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Posts tagged Ownership
Plausible deniability

If we're honest, we've all sought it out. It's a tantalizing proposition. The offer of plausible deniability is direct access to feelings of safety, preserving the status quo, and self-promotion.

Those are desirable feelings. They're also far from free because the exchange of plausible deniability is less and less ownership.

That's a tough pill to swallow for those of us interested in doing remarkable work. The work of a linchpin professional is continuously moving in the direction of more and more ownership of the work. Not less.

With ownership comes opportunities for generosity, possibility, self-discovery, and yes, remarkability. To access these though we must be willing to set aside the allure of plausible deniability.

If it's remarkable work, remarkable relationships, remarkable lives that we're after then the decision awaiting us is this:

Bravely choose responsibility over deniability.

Ideally

Ideally, we'd agree.

Ideally, everything would go the way we planned it.

Ideally, everyone would want the same things we want.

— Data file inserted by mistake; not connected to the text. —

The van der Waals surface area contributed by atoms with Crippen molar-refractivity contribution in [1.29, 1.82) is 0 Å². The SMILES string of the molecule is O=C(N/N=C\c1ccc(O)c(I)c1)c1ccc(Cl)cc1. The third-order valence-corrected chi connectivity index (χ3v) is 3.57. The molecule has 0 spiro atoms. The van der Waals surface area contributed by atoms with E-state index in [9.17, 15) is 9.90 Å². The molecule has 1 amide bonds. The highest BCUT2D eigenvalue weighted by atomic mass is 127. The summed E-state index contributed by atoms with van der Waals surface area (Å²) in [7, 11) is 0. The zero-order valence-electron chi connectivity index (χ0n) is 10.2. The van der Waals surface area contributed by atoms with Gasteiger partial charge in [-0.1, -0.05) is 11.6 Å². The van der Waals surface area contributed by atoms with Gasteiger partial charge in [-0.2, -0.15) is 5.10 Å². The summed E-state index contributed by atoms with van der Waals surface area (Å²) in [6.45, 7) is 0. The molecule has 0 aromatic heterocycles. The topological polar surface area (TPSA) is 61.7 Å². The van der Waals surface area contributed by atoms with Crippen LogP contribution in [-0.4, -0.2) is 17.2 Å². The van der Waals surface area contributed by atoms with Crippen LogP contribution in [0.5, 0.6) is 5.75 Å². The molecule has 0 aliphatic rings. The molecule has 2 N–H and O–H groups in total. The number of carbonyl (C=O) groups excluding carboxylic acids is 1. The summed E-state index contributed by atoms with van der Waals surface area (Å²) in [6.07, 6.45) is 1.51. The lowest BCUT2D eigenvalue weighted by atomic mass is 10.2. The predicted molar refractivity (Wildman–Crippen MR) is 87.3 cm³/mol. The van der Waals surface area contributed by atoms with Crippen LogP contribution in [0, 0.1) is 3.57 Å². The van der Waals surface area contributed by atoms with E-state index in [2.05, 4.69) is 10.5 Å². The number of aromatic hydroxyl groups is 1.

Ideally, we’d have all the info.

Ideally, nothing would go wrong.

Ideally, everyone would always act rationally. 

But then, of course, we'd all be the same, and I think the world would be a much more drab and colorless place. 

The world doesn't work this way. We don't always agree. Surprises happen. Things do go wrong. What an opportunity we have, on each occasion, to decide for ourselves how we want to show up in the world. 

It's tempting for us to give our power here over to the circumstances, or others who acted wrongly, or our fear. The truth is - our decisions are ours to own; what a gift.

So, yes, things are hardly ideal. Now, how do we choose to show up?

What would you do if you weren't thinking about the response?

It’s a reality — the responses people have affect us.

Sometimes that impact happens before we even act, before they have a chance to respond. The anticipation can be enough for us to alter the way we show up.

What happens then is that our decisions begin to look a lot more like a carefully curated choreography than a series of choices that reflect reality, truth, and perhaps most of all, our true selves.